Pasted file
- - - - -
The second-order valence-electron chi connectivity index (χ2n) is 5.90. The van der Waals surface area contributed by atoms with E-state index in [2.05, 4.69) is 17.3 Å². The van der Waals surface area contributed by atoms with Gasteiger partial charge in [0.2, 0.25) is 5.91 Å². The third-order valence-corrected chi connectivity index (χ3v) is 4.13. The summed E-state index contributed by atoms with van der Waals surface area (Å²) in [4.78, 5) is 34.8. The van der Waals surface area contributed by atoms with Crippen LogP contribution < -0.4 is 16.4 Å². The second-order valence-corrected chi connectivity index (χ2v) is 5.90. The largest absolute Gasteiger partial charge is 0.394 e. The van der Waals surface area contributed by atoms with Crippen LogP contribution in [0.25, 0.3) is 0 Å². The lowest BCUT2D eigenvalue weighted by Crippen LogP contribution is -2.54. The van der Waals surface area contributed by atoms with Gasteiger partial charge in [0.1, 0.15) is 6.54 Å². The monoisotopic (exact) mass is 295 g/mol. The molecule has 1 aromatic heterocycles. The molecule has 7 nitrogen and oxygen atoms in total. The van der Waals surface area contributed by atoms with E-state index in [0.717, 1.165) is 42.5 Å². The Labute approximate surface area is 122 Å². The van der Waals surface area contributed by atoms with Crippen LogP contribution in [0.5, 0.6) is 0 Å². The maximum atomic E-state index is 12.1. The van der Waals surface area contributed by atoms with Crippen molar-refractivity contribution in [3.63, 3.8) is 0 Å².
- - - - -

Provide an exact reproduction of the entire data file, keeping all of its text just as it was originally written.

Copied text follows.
The second-order valence-electron chi connectivity index (χ2n) is 5.90. The van der Waals surface area contributed by atoms with E-state index in [2.05, 4.69) is 17.3 Å². The van der Waals surface area contributed by atoms with Gasteiger partial charge in [0.2, 0.25) is 5.91 Å². The third-order valence-corrected chi connectivity index (χ3v) is 4.13. The summed E-state index contributed by atoms with van der Waals surface area (Å²) in [4.78, 5) is 34.8. The van der Waals surface area contributed by atoms with Crippen LogP contribution < -0.4 is 16.4 Å². The second-order valence-corrected chi connectivity index (χ2v) is 5.90. The largest absolute Gasteiger partial charge is 0.394 e. The van der Waals surface area contributed by atoms with Crippen LogP contribution in [0.25, 0.3) is 0 Å². The lowest BCUT2D eigenvalue weighted by Crippen LogP contribution is -2.54. The van der Waals surface area contributed by atoms with Gasteiger partial charge in [0.1, 0.15) is 6.54 Å². The monoisotopic (exact) mass is 295 g/mol. The molecule has 1 aromatic heterocycles. The molecule has 7 nitrogen and oxygen atoms in total. The van der Waals surface area contributed by atoms with E-state index in [0.717, 1.165) is 42.5 Å². The Labute approximate surface area is 122 Å². The van der Waals surface area contributed by atoms with Crippen LogP contribution in [0.5, 0.6) is 0 Å². The maximum atomic E-state index is 12.1. The van der Waals surface area contributed by atoms with Crippen molar-refractivity contribution in [3.63, 3.8) is 0 Å².